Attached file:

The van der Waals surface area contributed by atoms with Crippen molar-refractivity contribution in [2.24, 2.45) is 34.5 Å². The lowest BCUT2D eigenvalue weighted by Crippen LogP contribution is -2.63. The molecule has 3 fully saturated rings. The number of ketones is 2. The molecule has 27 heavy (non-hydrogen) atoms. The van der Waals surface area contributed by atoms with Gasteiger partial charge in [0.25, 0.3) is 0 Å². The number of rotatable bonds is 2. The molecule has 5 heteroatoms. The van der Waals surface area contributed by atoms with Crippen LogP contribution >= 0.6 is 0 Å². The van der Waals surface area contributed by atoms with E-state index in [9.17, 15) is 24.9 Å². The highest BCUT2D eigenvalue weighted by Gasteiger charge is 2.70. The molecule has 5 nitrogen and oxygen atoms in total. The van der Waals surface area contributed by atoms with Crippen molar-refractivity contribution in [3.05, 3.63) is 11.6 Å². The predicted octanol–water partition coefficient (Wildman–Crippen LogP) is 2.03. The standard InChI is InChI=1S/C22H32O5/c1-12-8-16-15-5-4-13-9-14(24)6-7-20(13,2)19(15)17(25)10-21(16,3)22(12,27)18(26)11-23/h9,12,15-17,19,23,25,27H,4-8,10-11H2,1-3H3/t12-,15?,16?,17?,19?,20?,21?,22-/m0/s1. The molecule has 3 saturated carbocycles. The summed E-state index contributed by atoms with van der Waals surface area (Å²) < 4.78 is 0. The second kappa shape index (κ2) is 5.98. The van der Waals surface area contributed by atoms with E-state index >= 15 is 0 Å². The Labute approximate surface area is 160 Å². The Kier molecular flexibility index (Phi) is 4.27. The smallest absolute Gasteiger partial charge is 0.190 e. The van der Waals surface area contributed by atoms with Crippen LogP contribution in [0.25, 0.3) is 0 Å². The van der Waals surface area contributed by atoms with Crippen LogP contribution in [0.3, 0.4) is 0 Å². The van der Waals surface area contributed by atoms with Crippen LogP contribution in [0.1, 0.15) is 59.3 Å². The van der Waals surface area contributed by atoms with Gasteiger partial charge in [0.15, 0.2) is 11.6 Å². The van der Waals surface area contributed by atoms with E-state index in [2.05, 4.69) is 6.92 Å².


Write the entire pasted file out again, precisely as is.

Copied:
The van der Waals surface area contributed by atoms with Crippen molar-refractivity contribution in [2.24, 2.45) is 34.5 Å². The lowest BCUT2D eigenvalue weighted by Crippen LogP contribution is -2.63. The molecule has 3 fully saturated rings. The number of ketones is 2. The molecule has 27 heavy (non-hydrogen) atoms. The van der Waals surface area contributed by atoms with Gasteiger partial charge in [0.25, 0.3) is 0 Å². The number of rotatable bonds is 2. The molecule has 5 heteroatoms. The van der Waals surface area contributed by atoms with Crippen LogP contribution >= 0.6 is 0 Å². The van der Waals surface area contributed by atoms with E-state index in [9.17, 15) is 24.9 Å². The highest BCUT2D eigenvalue weighted by Gasteiger charge is 2.70. The molecule has 5 nitrogen and oxygen atoms in total. The van der Waals surface area contributed by atoms with Crippen molar-refractivity contribution in [3.05, 3.63) is 11.6 Å². The predicted octanol–water partition coefficient (Wildman–Crippen LogP) is 2.03. The standard InChI is InChI=1S/C22H32O5/c1-12-8-16-15-5-4-13-9-14(24)6-7-20(13,2)19(15)17(25)10-21(16,3)22(12,27)18(26)11-23/h9,12,15-17,19,23,25,27H,4-8,10-11H2,1-3H3/t12-,15?,16?,17?,19?,20?,21?,22-/m0/s1. The molecule has 3 saturated carbocycles. The summed E-state index contributed by atoms with van der Waals surface area (Å²) < 4.78 is 0. The second kappa shape index (κ2) is 5.98. The van der Waals surface area contributed by atoms with E-state index >= 15 is 0 Å². The Labute approximate surface area is 160 Å². The Kier molecular flexibility index (Phi) is 4.27. The smallest absolute Gasteiger partial charge is 0.190 e. The van der Waals surface area contributed by atoms with Crippen LogP contribution in [0.25, 0.3) is 0 Å². The van der Waals surface area contributed by atoms with Crippen LogP contribution in [0.3, 0.4) is 0 Å². The van der Waals surface area contributed by atoms with Crippen LogP contribution in [0.1, 0.15) is 59.3 Å². The van der Waals surface area contributed by atoms with Gasteiger partial charge in [0.15, 0.2) is 11.6 Å². The van der Waals surface area contributed by atoms with E-state index in [2.05, 4.69) is 6.92 Å².